A plethora of other algorithms work with facial recognition (ICA, EBGM, Kernel Methods, etc.). Some of them may already be obsolete for your specific facial recognition problem, but many are still actively used in various interpretations. Legacy algorithms have their merits, but with the explosive growth of computing capacity, they often lose to more advanced approaches.
Neural Networks, Deep Learning, and Other Buzzwords
By now, you should understand the basic workflow of a facial recognition system and some of its challenges. This is where it gets tricky. Some of the described above steps and algorithms may already be obsolete or completely useless compared to the innovations that drive the more advanced facial recognition technologies.
Machine learning is ruling the facial recognition game. But there’s a subset of machine learning algorithms, which takes the cake when it comes to recognizing faces. They fall under deep learning and are called neural networks.
Their architectures are varied and complicated, and, often, we can’t even decipher the results of their calculations or even the values that they output. In one example, when an image is run through a neural network, it reliably outputs a set of measurements that serve as a unique identifier of that face. These sets of measurements are called embeddings. And we don’t even know what those 128 points measure on a face.
We don’t exactly care how our brain works when we recognize a familiar face. The same principle applies here. This network can generate nearly identical embeddings for images of the same person, which can later be compared to identify the person. And this is all that matters.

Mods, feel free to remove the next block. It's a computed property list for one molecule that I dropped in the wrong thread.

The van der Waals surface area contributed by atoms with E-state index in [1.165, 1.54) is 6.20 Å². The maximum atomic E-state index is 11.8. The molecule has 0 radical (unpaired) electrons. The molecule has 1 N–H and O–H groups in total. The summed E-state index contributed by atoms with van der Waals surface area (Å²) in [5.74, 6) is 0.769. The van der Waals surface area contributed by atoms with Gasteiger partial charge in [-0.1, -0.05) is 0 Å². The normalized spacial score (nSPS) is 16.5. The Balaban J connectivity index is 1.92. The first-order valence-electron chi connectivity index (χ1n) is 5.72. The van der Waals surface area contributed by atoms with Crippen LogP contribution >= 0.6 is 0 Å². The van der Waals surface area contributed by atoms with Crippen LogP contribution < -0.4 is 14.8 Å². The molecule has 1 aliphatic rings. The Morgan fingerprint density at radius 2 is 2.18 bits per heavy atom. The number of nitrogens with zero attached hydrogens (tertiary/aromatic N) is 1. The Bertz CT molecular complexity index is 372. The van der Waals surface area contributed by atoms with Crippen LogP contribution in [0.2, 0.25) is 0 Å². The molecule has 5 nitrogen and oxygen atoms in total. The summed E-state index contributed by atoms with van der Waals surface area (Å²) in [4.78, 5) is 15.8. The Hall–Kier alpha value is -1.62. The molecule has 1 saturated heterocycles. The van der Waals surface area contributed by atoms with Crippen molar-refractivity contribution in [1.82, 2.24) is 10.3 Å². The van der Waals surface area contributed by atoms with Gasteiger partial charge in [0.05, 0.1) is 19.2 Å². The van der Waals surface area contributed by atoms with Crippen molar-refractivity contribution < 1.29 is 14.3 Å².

Convolutional neural networks are a subtype in this category, and they prove to be pretty effective. They also require minimal preprocessing of data. And this is one of the reasons why they’re widely adopted for image-recognition problems.
But apart from being more “convenient” for facial recognition problems, neural networks have also proven to be more effective at the task than standard algorithms or even their combinations. The recent research by the Faculty of Electrical Engineering at the University of Zilina shows a CNN outperforming PCA, KNN, and other algorithms by at least 10%-15% in accuracy.
Another research by a multi-national panel of computer scientists from Asia shows that an advanced CNN outperforms the majority of widely adopted algorithms, achieving almost a 100% accuracy (99.8% in one of the experiments). The mounting evidence proves that neural networks, on average, are superior to their “hand-made” counterparts. That’s why major tech companies have been using neural networks for this task for a while. Like in the case of Apple, which started using deep learning for face recognition on iOS 10.
Now that we know a bit more about the broader scope of technologies used in facial recognition let’s take a look at a theoretical workflow for a facial recognition application.